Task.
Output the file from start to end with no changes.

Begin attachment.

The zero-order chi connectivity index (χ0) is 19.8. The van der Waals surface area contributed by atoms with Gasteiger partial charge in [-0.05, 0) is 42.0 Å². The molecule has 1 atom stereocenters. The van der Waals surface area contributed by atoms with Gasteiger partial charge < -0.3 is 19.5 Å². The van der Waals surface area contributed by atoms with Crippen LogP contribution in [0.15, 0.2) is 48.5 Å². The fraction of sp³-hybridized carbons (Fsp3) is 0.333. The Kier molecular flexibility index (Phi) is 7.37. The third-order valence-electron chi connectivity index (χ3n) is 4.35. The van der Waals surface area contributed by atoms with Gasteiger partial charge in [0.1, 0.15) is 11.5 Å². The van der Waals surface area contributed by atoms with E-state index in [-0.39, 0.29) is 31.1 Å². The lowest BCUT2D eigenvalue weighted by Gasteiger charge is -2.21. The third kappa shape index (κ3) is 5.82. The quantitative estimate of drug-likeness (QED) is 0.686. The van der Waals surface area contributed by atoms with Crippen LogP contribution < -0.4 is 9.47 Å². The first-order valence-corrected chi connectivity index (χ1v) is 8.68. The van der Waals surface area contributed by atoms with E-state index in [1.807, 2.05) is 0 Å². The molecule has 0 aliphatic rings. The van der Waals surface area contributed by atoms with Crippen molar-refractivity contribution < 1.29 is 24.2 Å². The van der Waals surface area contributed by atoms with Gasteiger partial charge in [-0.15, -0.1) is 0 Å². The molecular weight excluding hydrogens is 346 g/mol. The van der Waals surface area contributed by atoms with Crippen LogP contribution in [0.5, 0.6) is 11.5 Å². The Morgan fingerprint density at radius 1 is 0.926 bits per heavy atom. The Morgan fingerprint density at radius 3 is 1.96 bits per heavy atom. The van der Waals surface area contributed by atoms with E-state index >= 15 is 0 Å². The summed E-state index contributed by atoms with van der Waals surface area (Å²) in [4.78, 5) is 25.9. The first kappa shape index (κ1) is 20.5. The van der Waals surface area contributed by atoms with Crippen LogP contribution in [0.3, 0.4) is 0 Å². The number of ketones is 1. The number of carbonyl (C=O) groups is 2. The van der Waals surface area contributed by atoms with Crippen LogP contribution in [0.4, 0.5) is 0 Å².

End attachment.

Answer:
The zero-order chi connectivity index (χ0) is 19.8. The van der Waals surface area contributed by atoms with Gasteiger partial charge in [-0.05, 0) is 42.0 Å². The molecule has 1 atom stereocenters. The van der Waals surface area contributed by atoms with Gasteiger partial charge < -0.3 is 19.5 Å². The van der Waals surface area contributed by atoms with Crippen LogP contribution in [0.15, 0.2) is 48.5 Å². The fraction of sp³-hybridized carbons (Fsp3) is 0.333. The Kier molecular flexibility index (Phi) is 7.37. The third-order valence-electron chi connectivity index (χ3n) is 4.35. The van der Waals surface area contributed by atoms with Gasteiger partial charge in [0.1, 0.15) is 11.5 Å². The van der Waals surface area contributed by atoms with E-state index in [-0.39, 0.29) is 31.1 Å². The lowest BCUT2D eigenvalue weighted by Gasteiger charge is -2.21. The third kappa shape index (κ3) is 5.82. The quantitative estimate of drug-likeness (QED) is 0.686. The van der Waals surface area contributed by atoms with Crippen LogP contribution < -0.4 is 9.47 Å². The first-order valence-corrected chi connectivity index (χ1v) is 8.68. The van der Waals surface area contributed by atoms with E-state index in [1.807, 2.05) is 0 Å². The molecule has 0 aliphatic rings. The van der Waals surface area contributed by atoms with Crippen molar-refractivity contribution < 1.29 is 24.2 Å². The van der Waals surface area contributed by atoms with Gasteiger partial charge in [-0.15, -0.1) is 0 Å². The molecular weight excluding hydrogens is 346 g/mol. The van der Waals surface area contributed by atoms with Crippen LogP contribution in [0.5, 0.6) is 11.5 Å². The Morgan fingerprint density at radius 1 is 0.926 bits per heavy atom. The Morgan fingerprint density at radius 3 is 1.96 bits per heavy atom. The van der Waals surface area contributed by atoms with E-state index >= 15 is 0 Å². The summed E-state index contributed by atoms with van der Waals surface area (Å²) in [4.78, 5) is 25.9. The first kappa shape index (κ1) is 20.5. The van der Waals surface area contributed by atoms with Crippen LogP contribution in [0.3, 0.4) is 0 Å². The number of ketones is 1. The number of carbonyl (C=O) groups is 2. The van der Waals surface area contributed by atoms with Crippen LogP contribution in [0.4, 0.5) is 0 Å².